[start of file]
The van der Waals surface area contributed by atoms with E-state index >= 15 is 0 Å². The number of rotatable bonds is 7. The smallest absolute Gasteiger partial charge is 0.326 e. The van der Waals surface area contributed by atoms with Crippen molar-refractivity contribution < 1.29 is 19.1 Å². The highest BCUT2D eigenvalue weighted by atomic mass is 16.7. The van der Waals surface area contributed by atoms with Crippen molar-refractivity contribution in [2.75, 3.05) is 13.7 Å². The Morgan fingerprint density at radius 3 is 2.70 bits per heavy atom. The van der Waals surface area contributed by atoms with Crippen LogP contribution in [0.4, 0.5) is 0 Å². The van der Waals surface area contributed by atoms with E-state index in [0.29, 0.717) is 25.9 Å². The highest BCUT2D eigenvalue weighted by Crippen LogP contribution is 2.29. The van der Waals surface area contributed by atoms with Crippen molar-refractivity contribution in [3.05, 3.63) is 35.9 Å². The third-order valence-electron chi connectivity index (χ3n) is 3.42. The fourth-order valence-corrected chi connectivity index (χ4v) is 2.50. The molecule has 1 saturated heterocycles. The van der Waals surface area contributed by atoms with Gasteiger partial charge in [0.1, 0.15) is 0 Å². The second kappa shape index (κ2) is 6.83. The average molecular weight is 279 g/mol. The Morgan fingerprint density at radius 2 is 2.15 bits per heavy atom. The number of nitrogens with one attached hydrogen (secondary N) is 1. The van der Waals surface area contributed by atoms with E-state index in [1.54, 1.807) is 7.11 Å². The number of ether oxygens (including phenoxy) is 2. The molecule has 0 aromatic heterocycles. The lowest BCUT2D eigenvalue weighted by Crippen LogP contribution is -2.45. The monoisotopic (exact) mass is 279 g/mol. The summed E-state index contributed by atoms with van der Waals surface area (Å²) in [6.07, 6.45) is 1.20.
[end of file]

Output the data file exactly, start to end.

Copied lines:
The van der Waals surface area contributed by atoms with E-state index >= 15 is 0 Å². The number of rotatable bonds is 7. The smallest absolute Gasteiger partial charge is 0.326 e. The van der Waals surface area contributed by atoms with Crippen molar-refractivity contribution < 1.29 is 19.1 Å². The highest BCUT2D eigenvalue weighted by atomic mass is 16.7. The van der Waals surface area contributed by atoms with Crippen molar-refractivity contribution in [2.75, 3.05) is 13.7 Å². The Morgan fingerprint density at radius 3 is 2.70 bits per heavy atom. The van der Waals surface area contributed by atoms with Crippen LogP contribution in [0.4, 0.5) is 0 Å². The van der Waals surface area contributed by atoms with E-state index in [0.29, 0.717) is 25.9 Å². The highest BCUT2D eigenvalue weighted by Crippen LogP contribution is 2.29. The van der Waals surface area contributed by atoms with Crippen molar-refractivity contribution in [3.05, 3.63) is 35.9 Å². The third-order valence-electron chi connectivity index (χ3n) is 3.42. The fourth-order valence-corrected chi connectivity index (χ4v) is 2.50. The molecule has 1 saturated heterocycles. The van der Waals surface area contributed by atoms with Gasteiger partial charge in [0.1, 0.15) is 0 Å². The second kappa shape index (κ2) is 6.83. The average molecular weight is 279 g/mol. The Morgan fingerprint density at radius 2 is 2.15 bits per heavy atom. The number of nitrogens with one attached hydrogen (secondary N) is 1. The van der Waals surface area contributed by atoms with E-state index in [1.54, 1.807) is 7.11 Å². The number of ether oxygens (including phenoxy) is 2. The molecule has 0 aromatic heterocycles. The lowest BCUT2D eigenvalue weighted by Crippen LogP contribution is -2.45. The monoisotopic (exact) mass is 279 g/mol. The summed E-state index contributed by atoms with van der Waals surface area (Å²) in [6.07, 6.45) is 1.20.